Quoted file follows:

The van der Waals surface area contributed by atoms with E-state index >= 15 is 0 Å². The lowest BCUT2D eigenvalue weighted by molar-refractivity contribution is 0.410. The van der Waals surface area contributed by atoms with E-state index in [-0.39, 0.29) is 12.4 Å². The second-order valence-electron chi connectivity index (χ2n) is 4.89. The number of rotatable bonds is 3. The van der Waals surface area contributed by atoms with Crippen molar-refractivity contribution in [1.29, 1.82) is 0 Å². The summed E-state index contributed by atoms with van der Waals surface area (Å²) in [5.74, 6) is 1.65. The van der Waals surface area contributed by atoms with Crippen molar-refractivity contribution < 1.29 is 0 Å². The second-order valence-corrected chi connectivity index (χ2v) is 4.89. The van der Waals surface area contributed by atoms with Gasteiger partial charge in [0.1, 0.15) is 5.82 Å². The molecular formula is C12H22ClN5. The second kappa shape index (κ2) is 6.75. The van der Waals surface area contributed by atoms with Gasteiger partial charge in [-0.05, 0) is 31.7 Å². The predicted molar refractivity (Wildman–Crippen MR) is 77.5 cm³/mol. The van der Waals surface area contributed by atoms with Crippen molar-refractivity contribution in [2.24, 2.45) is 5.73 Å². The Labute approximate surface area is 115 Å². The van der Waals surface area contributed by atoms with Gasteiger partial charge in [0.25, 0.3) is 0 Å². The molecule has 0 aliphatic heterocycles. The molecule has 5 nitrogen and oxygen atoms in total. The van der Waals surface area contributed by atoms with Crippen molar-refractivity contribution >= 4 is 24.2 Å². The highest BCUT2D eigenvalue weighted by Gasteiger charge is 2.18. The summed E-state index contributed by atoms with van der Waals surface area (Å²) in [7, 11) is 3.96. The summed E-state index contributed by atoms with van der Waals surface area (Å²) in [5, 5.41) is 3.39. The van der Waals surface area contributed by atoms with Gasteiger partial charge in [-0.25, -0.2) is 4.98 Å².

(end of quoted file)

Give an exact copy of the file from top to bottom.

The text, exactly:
The van der Waals surface area contributed by atoms with E-state index >= 15 is 0 Å². The lowest BCUT2D eigenvalue weighted by molar-refractivity contribution is 0.410. The van der Waals surface area contributed by atoms with E-state index in [-0.39, 0.29) is 12.4 Å². The second-order valence-electron chi connectivity index (χ2n) is 4.89. The number of rotatable bonds is 3. The van der Waals surface area contributed by atoms with Crippen molar-refractivity contribution in [1.29, 1.82) is 0 Å². The summed E-state index contributed by atoms with van der Waals surface area (Å²) in [5.74, 6) is 1.65. The van der Waals surface area contributed by atoms with Crippen molar-refractivity contribution < 1.29 is 0 Å². The second-order valence-corrected chi connectivity index (χ2v) is 4.89. The van der Waals surface area contributed by atoms with Gasteiger partial charge in [0.1, 0.15) is 5.82 Å². The molecular formula is C12H22ClN5. The second kappa shape index (κ2) is 6.75. The van der Waals surface area contributed by atoms with Gasteiger partial charge in [-0.05, 0) is 31.7 Å². The predicted molar refractivity (Wildman–Crippen MR) is 77.5 cm³/mol. The van der Waals surface area contributed by atoms with Crippen molar-refractivity contribution in [2.24, 2.45) is 5.73 Å². The Labute approximate surface area is 115 Å². The van der Waals surface area contributed by atoms with Gasteiger partial charge in [0.25, 0.3) is 0 Å². The molecule has 0 aliphatic heterocycles. The molecule has 5 nitrogen and oxygen atoms in total. The van der Waals surface area contributed by atoms with Crippen molar-refractivity contribution >= 4 is 24.2 Å². The highest BCUT2D eigenvalue weighted by Gasteiger charge is 2.18. The summed E-state index contributed by atoms with van der Waals surface area (Å²) in [7, 11) is 3.96. The summed E-state index contributed by atoms with van der Waals surface area (Å²) in [5, 5.41) is 3.39. The van der Waals surface area contributed by atoms with Gasteiger partial charge in [-0.25, -0.2) is 4.98 Å².